It has been proven that increasing diversity is not only the right thing to do for a company’s culture but it also leads to better business outcomes. Studies have shown that increased diversity leads to smarter decision-making, contributes to a company’s bottom line and powers innovation, among other benefits.

2. Did you face any hurdles getting a board appointment? No. I underwent two interviews for this Board Secretary position. I was interviewed by the Management and shortlisted for another interview with the Board. There were other experienced candidates. Having no prior experience as a full time Board Secretary apart from my brief exposure on secondment at MRDC, it was a challenge for me to convince the Board that I could take on the role. After the interview, I received a call and was offered the job which I accepted and have been there since. The lesson learnt here is that nothing is too big for you to handle if you believe in yourself and let God be in control. Take on challenges as opportunities to get over hurdles.

3. What do you foresee the hurdles to be in the future?

In PNG, we have a good number of women holding very senior leadership roles but only a handful are on boards and may be the same for other Pacific island countries. Unless we take some drastic action now to include women representatives on boards, the percentage of women on board in PNG and the Pacific will continue to be low.

4. What do you think needs to be done to ensure there are more women on boards in the future?

Actions need to be undertaken at the board level which means that the board chair, directors and executives can make gender parity a priority right across the company and restructure their company to ensure that the highly talented and qualified women in the company are accorded the opportunity to hold senior leadership roles. Recently, the Kumul Consolidated Holdings of PNG (KCHL) requested CV’s and biodatas from women members of Papua New Guinea Institute of Directors (PNGID) to create a database of women with a view to recruit women and have female representation on nine of their State-Owned Enterprises Boards. I consider this an excellent initiative and fully support this action taken by KCH as it is the right move to ensuring that there are more women on boards in the future.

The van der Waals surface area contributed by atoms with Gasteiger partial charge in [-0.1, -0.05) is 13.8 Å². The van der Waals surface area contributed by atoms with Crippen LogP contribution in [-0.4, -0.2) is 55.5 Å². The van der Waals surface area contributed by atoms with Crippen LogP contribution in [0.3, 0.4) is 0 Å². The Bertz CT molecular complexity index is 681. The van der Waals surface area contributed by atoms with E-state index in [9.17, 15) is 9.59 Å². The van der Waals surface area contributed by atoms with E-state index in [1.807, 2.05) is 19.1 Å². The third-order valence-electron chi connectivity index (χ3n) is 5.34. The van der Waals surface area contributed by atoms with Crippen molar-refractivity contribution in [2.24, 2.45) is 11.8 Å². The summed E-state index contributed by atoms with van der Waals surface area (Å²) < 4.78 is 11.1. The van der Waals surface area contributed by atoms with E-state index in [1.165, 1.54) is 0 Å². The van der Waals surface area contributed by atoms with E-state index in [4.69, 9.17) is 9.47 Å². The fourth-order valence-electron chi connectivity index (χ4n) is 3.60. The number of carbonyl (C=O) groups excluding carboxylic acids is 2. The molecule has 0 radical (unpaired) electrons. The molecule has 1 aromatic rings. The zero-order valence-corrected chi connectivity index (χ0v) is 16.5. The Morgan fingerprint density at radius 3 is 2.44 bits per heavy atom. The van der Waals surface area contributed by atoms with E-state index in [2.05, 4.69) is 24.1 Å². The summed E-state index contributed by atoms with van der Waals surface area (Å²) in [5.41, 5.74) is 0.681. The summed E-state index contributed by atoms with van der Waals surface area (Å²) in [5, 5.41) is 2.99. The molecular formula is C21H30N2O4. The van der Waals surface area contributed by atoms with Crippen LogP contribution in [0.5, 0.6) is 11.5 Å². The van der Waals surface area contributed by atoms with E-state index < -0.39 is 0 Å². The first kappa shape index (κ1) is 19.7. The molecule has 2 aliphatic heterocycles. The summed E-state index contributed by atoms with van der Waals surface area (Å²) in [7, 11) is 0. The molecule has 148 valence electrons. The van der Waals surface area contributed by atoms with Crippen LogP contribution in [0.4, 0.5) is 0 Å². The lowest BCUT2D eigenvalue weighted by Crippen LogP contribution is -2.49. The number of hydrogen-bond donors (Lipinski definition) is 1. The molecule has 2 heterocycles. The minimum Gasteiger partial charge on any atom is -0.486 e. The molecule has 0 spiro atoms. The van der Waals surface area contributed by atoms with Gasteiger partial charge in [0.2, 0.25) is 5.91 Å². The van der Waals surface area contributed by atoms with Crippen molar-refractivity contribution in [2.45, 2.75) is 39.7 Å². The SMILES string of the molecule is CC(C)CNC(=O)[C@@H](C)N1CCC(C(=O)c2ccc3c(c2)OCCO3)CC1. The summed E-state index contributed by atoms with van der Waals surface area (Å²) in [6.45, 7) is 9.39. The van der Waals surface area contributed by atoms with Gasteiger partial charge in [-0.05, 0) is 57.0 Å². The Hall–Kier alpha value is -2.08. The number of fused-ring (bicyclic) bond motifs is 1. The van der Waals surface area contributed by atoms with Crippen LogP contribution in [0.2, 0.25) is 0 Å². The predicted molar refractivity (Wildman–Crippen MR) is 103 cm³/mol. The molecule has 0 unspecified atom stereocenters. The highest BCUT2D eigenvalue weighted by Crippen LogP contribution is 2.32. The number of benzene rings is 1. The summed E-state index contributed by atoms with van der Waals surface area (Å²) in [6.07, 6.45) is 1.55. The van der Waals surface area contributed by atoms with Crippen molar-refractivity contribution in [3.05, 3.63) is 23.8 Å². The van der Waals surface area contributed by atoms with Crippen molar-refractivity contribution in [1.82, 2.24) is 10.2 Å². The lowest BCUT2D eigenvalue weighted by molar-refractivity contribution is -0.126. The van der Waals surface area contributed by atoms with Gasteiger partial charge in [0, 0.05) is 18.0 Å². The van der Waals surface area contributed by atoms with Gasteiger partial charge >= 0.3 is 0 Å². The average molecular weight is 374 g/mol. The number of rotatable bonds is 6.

5. What advice would you give to women wanting board positions?

If you think you can add value to a company, do not hesitate to put your hand up. Serving on a board is a huge commitment and should not be taken lightly. Honesty, integrity, independent decision making and objectivity are personal qualities necessary for board members to possess in order to properly fulfil your responsibilities. Become a member of PNGID as they always keep you informed of opportunities for Board positions.